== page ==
Augustine saw very clearly that the visible bearer of the power of the keys cannot receive a sinner back into the Communio Sanctorum; without he forgiveness (together with God) of the Church and the saints, which the Song of Songs calls the "one dove." But he does not draw the same conclusion as that Augustinian friar, Luther, namely, that only the Church of the saints with its "priesthood of all believers" has the true power of the keys. In Augustine the tension persists: Christ's Church has objective and subjective holiness, but they coincide, perfectly only in Christ, the Church's head.

    - Hans Urs von Balthasar, In the Fullness of Faith: On the Centrality of the Distinctively Catholic.

    Friday, April 3, 2020

    ... In this context the instinctual move of some conservative Christian commentators to practice social criticism while fomenting division among priests, bishops, and laity is spiritually corrosive. (What does it do to a priest’s soul, by the way, when we incite him to break the vow he made to God to obey his bishop?) Nor is it helpful to utter the tone-deaf claim that the COVID-19 pandemic is not so bad and that people are overreacting. People are not overreacting when they grieve as their patients, friends, or family members die by the thousands. In fact, the Christian message in this context is one of basic evangelical hope. What we are to learn first in this crisis is that there is life after death, that God loves those who die, that there is the possibility of the forgiveness of sins, that our littleness in the face of death is also an opportunity for surrender, that Christ too died alone from asphyxiation and that he was raised from the dead, that God can comfort the fearful, and that there is a promise of eternal life. In the face of death, Christians should be precisely those who put first things first.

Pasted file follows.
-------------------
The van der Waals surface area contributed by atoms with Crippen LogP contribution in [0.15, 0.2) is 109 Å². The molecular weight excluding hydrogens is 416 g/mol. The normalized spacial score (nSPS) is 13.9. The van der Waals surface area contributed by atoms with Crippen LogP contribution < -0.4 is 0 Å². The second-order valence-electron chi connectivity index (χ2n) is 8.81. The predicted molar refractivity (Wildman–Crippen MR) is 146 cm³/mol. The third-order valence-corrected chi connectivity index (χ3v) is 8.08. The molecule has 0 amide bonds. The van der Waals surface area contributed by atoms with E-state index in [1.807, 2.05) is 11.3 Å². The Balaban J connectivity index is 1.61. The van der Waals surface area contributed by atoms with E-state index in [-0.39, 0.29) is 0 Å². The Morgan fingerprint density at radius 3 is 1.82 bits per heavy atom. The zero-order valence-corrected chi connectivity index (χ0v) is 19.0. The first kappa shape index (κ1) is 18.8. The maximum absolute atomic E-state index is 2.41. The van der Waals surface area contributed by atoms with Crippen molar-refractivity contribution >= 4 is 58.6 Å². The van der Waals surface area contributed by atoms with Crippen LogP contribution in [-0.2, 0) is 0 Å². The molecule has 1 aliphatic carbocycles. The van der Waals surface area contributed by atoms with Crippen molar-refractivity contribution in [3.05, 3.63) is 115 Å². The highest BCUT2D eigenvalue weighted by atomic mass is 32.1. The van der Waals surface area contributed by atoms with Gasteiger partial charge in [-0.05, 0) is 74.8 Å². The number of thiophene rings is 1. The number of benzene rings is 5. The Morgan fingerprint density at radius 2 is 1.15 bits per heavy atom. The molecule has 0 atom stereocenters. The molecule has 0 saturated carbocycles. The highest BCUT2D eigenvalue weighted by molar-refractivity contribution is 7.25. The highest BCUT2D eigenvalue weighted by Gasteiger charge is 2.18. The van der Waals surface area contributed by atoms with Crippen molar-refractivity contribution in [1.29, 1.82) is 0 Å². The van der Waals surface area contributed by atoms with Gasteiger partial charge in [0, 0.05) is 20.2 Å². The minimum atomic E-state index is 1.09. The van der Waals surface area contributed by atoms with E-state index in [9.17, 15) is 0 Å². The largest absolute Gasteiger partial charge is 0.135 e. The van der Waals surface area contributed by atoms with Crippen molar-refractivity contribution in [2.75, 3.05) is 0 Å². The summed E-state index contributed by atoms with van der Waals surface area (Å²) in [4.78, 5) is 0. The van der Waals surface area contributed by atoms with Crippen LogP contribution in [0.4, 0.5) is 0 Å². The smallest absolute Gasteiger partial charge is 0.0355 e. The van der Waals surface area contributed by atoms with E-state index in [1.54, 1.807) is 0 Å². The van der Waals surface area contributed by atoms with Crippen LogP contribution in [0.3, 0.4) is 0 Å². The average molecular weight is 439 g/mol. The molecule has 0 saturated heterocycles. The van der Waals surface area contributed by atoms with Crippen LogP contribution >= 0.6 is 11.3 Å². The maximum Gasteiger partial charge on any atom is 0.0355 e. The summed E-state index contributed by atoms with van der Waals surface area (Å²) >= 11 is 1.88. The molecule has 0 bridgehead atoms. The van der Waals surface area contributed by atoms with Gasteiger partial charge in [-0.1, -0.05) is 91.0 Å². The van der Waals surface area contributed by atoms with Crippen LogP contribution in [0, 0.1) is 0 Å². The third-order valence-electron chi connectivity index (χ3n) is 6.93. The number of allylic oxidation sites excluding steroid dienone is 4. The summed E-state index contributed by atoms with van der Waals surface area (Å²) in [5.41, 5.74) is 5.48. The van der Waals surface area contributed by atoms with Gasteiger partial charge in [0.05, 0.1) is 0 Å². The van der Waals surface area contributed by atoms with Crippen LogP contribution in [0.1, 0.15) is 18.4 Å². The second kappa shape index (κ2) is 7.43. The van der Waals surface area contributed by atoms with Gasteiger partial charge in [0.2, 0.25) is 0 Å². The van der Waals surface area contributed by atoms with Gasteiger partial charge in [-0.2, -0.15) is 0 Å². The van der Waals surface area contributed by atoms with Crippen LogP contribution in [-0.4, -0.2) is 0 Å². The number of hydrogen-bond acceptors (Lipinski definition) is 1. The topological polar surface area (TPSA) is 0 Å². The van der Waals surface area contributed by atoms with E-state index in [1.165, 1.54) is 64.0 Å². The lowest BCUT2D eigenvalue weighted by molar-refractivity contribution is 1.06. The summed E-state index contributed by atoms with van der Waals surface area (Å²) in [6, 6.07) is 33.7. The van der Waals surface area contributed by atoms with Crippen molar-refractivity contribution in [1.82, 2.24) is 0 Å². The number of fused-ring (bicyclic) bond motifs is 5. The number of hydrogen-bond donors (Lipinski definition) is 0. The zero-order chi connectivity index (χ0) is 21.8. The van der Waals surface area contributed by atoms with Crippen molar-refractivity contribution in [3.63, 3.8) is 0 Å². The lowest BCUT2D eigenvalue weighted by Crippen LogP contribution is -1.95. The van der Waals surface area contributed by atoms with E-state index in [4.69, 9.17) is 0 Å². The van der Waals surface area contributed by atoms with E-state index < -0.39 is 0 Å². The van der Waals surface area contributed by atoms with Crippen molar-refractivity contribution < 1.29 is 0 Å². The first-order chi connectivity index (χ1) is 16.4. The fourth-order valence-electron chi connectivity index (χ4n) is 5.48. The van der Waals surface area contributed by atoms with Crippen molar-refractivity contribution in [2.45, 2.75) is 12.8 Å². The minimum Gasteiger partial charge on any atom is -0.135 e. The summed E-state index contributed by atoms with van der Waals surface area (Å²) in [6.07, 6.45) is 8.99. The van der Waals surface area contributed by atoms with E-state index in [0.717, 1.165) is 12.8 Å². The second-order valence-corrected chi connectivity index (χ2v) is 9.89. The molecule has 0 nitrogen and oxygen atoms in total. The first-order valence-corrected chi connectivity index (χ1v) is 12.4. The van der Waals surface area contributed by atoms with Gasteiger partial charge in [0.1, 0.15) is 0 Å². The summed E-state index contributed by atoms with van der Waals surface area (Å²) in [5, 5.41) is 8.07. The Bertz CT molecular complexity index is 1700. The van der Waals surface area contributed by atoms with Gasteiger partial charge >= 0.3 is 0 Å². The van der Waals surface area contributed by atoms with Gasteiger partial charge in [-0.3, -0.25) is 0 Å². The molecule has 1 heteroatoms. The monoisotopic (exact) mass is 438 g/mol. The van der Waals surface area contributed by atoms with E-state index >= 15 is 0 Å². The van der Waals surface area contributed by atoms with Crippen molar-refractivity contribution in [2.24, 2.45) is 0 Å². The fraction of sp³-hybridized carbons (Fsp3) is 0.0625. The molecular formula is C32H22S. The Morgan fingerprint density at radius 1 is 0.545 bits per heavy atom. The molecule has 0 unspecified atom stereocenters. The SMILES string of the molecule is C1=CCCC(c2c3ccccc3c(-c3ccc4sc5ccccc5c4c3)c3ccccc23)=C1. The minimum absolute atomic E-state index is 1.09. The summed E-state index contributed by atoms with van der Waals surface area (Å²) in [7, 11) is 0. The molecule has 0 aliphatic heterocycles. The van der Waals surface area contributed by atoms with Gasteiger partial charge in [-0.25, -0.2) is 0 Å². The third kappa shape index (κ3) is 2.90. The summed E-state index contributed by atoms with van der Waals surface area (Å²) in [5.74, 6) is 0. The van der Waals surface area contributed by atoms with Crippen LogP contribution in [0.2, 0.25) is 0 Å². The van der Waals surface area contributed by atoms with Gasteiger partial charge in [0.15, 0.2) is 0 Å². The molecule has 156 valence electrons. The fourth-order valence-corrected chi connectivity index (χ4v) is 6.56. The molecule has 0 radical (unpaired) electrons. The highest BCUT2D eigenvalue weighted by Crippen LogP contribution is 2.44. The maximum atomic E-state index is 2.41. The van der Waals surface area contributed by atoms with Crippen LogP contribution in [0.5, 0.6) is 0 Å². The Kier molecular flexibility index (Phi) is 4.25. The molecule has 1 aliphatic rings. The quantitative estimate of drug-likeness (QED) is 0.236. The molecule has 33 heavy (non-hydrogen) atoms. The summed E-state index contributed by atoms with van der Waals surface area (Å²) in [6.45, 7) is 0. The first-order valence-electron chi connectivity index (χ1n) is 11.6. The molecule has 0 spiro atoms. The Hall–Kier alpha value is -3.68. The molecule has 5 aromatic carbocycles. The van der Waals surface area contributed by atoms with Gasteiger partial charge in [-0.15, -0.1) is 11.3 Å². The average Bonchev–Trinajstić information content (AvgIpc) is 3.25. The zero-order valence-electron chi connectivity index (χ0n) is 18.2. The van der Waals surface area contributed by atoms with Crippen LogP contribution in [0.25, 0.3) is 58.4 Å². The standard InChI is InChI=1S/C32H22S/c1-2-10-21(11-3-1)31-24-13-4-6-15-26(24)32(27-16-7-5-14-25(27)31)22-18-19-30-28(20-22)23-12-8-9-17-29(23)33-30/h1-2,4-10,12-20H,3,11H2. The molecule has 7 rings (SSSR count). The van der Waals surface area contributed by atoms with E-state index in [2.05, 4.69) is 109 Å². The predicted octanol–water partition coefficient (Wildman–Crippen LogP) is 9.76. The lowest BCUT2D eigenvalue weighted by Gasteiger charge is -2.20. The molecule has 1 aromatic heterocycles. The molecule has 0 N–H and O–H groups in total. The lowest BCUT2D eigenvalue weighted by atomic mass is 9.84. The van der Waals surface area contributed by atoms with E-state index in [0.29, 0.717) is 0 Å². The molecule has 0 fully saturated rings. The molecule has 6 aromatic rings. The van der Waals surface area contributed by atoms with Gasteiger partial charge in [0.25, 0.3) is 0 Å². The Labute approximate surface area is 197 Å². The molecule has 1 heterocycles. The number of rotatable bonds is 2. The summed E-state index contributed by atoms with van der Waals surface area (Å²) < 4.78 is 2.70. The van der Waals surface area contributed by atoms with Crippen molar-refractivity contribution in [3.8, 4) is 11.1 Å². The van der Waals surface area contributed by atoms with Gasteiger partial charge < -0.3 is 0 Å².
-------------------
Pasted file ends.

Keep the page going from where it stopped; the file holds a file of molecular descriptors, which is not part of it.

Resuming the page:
Epidemic Danger and Catholic Sacraments, by Thomas Joseph White, OP. First Things 04/02/20.

    Friday, March 20, 2020

    Here and There

    • The Mass Is Still With Us Even Under Quarantine, by Timothy O'Malley. 03/19/20.
    • In Behold the Pierced One(pp.97-98), Joseph Ratzinger (Benedict XVI) wrote: "Joseph Ratzinger on fasting from the Eucharist (Catholic World Report 03/19/2020):